This is the personal and deeply passionate story of a life devoted to reclaiming the timeless power of an ancient artistic tradition to comfort the afflicted. For years, theater director Bryan Doerries has led an innovative public health project that produces ancient tragedies for current and returned soldiers, addicts, tornado and hurricane survivors, and a wide range of other at-risk people in society.Drawing on these extraordinary firsthand experiences, Doerries clearly and powerfully illustrates the redemptive and therapeutic potential of this classical, timeless art: how, for example, Ajax can help soldiers and their loved ones better understand and grapple with PTSD, or how Prometheus Bound provides new insights into the modern penal system. These plays are revivified not just in how Doerries applies them to communal problems of today, but in the way he translates them himself from the ancient Greek, deftly and expertly rendering enduring truths in contemporary and striking English. The originality and generosity of Doerries's work is startling, and The Theater of War--wholly unsentimental, but intensely felt and emotionally engaging--is a humane, knowledgeable, and accessible book that will both inspire and enlighten. Tracing a path that links the personal to the artistic to the social and back again, Doerries shows us how suffering and healing are part of a timeless process in which dialogue and empathy are inextricably linked.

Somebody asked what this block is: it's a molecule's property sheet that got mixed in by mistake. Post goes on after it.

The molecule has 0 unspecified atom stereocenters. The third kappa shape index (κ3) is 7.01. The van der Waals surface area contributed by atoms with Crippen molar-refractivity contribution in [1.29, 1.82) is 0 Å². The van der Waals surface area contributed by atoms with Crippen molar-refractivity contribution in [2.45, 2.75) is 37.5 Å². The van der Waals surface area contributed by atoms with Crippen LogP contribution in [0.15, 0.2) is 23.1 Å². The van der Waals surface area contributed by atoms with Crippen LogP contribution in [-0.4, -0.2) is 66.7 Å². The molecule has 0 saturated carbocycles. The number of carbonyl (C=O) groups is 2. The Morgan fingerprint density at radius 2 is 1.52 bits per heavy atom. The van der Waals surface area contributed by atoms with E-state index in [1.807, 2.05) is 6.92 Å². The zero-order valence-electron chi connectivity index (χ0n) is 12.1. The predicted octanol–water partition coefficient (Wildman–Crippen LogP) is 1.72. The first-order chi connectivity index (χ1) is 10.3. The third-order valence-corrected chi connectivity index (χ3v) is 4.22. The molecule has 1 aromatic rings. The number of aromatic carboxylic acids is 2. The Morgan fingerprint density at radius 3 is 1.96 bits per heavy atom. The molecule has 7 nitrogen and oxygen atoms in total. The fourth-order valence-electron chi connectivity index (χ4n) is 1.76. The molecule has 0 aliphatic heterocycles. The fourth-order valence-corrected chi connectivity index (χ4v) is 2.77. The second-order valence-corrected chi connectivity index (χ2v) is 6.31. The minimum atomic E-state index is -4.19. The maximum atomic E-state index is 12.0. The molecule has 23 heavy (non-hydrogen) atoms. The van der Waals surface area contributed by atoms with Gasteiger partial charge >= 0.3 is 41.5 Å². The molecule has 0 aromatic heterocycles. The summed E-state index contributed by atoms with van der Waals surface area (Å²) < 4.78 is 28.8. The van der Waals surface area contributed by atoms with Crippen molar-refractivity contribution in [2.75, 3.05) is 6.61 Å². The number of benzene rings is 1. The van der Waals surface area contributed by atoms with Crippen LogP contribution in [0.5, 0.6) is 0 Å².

About the Author
BRYAN DOERRIES is a writer, director, and translator. He is the founder of Theater of War, a project that presents readings of ancient Greek plays to service members, veterans, and their families to help them initiate conversations about the visible and invisible wounds of war. He is also the co-founder of Outside the Wire, a social-impact company that uses theater and a variety of other media to address pressing public health and social issues, such as combat-related psychological injury, end-of-life care, prison reform, domestic violence, political violence, recovery from natural and man-made disasters, and addiction. A self-described "evangelist" for classical literature and its relevance to our lives today, Doerries uses age-old approaches to help individuals and communities heal after suffering and loss.